When Nick Ferrari interviewed Starmer on LBC Radio on 11th October, he said, ‘I’m very clear, Israel must have that right, does have that right, to defend herself and Hamas bears responsibility.’ When Ferrari pressed him and asked, ‘A siege is appropriate? Cutting off power? Cutting off water?’ Starmer replied, ‘I think that Israel does have that right. It is an ongoing situation. Obviously everything should be done within international law, but I don’t want to step away from the core principles that Israel has right to defend herself’.
That response has been widely understood to reflect a view of the Labour leader that Israel does have a right to conduct a siege.
The concern about this language was compounded by an appearance by Emily Thornberry on Newsnight on 12th October, when she was specifically asked by Victoria Derbyshire, ‘do you think cutting off food, water and electricity is within international law?’ to which she said, ‘I think Israel has an absolute right to defend itself against terrorism.’
When pressed that, ‘that’s not an answer to the question I asked’, she said, ‘it is an answer and I think an appropriate one at this time’.
“Why won’t you answer?” @vicderbyshire asks Labour’s Shadow Attorney General Emily Thornberry if Israel cutting off power and supplies to Gaza is in line with international law.#Newsnight pic.twitter.com/l9bHcsBsnW— BBC Newsnight (@BBCNewsnight) October 12, 2023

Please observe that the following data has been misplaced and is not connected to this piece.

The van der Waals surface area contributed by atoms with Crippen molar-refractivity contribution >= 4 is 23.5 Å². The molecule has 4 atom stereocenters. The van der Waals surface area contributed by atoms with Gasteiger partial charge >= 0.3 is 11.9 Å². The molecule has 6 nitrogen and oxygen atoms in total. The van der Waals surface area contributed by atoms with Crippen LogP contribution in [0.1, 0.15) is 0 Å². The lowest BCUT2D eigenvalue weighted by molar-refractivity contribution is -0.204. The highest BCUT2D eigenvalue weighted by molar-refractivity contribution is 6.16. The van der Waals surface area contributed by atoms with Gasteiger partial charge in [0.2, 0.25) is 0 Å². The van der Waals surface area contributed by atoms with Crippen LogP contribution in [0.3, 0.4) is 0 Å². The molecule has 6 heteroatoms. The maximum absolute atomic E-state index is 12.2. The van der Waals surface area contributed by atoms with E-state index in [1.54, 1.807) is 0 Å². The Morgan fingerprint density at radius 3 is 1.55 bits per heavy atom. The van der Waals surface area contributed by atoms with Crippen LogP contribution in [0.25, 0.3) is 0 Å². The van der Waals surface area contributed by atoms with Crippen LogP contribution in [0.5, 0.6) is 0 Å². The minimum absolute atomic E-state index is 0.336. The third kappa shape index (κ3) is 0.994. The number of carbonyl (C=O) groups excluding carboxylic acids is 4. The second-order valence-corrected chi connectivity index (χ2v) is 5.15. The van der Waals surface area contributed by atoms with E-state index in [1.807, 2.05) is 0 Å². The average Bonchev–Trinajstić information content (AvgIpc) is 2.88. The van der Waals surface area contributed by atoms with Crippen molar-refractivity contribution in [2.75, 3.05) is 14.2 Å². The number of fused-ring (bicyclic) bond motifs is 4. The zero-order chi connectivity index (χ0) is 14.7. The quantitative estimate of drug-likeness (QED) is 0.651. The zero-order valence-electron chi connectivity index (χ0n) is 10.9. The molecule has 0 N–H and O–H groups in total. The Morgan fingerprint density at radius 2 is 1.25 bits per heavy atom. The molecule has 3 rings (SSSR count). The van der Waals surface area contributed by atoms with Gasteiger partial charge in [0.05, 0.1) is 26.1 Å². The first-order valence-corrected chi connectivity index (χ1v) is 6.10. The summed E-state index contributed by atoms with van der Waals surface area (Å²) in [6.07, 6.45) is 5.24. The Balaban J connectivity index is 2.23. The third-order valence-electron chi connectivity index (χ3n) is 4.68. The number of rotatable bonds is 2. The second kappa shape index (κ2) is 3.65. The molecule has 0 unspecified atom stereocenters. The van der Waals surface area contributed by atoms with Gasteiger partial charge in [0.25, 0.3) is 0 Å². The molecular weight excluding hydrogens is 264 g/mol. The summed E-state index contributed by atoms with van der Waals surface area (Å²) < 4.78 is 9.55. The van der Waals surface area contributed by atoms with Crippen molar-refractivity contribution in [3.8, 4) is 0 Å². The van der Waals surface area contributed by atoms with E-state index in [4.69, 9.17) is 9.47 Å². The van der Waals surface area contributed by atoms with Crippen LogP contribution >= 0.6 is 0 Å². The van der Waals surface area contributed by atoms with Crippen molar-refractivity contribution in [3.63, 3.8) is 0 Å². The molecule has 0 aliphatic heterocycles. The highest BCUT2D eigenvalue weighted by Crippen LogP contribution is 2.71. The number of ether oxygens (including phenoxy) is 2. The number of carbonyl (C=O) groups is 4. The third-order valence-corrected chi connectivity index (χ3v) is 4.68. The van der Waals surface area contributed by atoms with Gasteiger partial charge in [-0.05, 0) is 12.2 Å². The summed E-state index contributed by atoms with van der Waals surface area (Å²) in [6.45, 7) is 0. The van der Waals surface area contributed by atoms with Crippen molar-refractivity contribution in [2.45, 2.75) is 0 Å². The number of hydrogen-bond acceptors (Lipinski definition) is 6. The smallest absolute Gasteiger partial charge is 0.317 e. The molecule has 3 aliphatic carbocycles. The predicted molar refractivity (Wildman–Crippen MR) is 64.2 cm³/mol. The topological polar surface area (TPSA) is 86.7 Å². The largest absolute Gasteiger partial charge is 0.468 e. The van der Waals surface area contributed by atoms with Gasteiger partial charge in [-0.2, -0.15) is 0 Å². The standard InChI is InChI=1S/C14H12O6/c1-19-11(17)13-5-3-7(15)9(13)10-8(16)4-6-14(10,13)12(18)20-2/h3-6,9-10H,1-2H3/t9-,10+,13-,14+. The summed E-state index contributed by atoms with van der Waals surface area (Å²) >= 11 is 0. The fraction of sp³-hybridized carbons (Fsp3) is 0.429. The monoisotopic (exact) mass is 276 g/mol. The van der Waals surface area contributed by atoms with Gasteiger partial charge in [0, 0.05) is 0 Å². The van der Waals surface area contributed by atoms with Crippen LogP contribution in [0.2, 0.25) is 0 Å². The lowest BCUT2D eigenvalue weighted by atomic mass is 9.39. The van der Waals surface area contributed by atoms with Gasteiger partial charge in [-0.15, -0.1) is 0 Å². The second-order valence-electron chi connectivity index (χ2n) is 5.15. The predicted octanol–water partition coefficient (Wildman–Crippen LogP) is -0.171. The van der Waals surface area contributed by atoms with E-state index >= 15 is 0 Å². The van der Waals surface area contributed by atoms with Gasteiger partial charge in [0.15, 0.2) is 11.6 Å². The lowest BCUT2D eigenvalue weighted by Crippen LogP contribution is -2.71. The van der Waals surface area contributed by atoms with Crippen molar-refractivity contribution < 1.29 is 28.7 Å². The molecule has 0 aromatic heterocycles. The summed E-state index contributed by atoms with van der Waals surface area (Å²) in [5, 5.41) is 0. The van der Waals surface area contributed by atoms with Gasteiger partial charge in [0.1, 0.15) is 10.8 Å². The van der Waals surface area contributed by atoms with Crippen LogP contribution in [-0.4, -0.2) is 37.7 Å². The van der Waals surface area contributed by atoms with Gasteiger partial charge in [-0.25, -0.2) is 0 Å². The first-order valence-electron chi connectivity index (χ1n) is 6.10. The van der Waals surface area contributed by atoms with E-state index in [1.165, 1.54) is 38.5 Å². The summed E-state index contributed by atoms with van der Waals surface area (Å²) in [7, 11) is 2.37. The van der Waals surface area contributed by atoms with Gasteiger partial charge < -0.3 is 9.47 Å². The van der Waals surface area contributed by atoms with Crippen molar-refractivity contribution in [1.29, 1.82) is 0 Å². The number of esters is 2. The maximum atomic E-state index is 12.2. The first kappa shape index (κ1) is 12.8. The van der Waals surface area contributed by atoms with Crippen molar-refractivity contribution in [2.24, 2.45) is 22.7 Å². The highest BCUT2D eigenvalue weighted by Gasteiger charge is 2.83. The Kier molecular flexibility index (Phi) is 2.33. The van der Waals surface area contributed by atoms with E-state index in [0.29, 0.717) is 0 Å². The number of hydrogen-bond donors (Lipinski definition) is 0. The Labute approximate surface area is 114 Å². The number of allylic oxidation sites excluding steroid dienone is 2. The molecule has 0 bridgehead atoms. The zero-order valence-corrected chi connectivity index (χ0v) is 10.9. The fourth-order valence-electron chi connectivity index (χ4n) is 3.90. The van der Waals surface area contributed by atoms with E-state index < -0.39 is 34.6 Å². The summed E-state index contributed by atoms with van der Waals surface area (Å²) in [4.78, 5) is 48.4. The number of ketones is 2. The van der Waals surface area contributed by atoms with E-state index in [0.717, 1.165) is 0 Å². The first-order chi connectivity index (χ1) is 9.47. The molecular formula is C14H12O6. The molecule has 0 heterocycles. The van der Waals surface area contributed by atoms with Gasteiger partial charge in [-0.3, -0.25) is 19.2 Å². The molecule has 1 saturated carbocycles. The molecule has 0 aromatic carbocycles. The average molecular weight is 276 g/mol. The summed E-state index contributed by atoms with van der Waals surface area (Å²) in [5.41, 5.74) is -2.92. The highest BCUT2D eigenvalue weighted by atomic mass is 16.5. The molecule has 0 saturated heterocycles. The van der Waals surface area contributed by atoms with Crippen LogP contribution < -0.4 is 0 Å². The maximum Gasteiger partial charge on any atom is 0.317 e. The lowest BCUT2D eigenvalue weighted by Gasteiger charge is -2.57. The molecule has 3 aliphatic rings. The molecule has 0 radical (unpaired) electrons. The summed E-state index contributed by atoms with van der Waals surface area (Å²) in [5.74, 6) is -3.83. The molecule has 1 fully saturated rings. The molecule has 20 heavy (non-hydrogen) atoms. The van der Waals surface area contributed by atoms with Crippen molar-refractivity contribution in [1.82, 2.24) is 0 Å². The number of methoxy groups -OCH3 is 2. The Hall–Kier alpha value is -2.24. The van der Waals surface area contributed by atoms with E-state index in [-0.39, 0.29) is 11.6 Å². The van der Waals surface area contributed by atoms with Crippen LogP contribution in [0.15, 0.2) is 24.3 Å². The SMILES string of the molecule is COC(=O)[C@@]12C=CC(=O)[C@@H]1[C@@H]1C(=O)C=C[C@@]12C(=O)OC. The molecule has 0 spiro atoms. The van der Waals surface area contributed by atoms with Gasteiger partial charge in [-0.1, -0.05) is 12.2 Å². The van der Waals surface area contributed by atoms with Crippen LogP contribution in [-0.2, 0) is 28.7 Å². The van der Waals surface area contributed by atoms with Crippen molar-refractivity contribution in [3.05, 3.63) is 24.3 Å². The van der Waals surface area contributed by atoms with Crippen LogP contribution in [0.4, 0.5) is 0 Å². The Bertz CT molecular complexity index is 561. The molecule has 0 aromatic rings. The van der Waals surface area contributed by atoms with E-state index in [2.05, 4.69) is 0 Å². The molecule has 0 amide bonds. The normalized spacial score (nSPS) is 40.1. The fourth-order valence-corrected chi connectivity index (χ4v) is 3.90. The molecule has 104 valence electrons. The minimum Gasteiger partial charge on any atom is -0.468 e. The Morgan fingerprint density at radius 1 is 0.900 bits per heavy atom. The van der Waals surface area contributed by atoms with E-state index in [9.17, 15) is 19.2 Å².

The failure of Labour frontbenchers to address the loss of fuel, food and water, particularly as Gaza’s electricity power plant and water pumps including desalination plants were forced to shut down – alongside the legality of those actions under international humanitarian law – has created growing concern.
This has been compounded by heavy-handed communications from the Chief Whip telling Labour MPs not to attend Palestinian solidarity demonstrations on the weekend of the 14th October.
NEW: I’ve seen messages sent from the Labour leadership telling its MPs and council leaders not to attend any Palestine related protests and demonstrations this weekend – regardless of what they are— Shehab Khan ITV (@ShehabKhan) October 14, 2023
Similar communications were sent by the General Secretary’s office to Labour Group Leaders on local authorities and also to CLP Officers.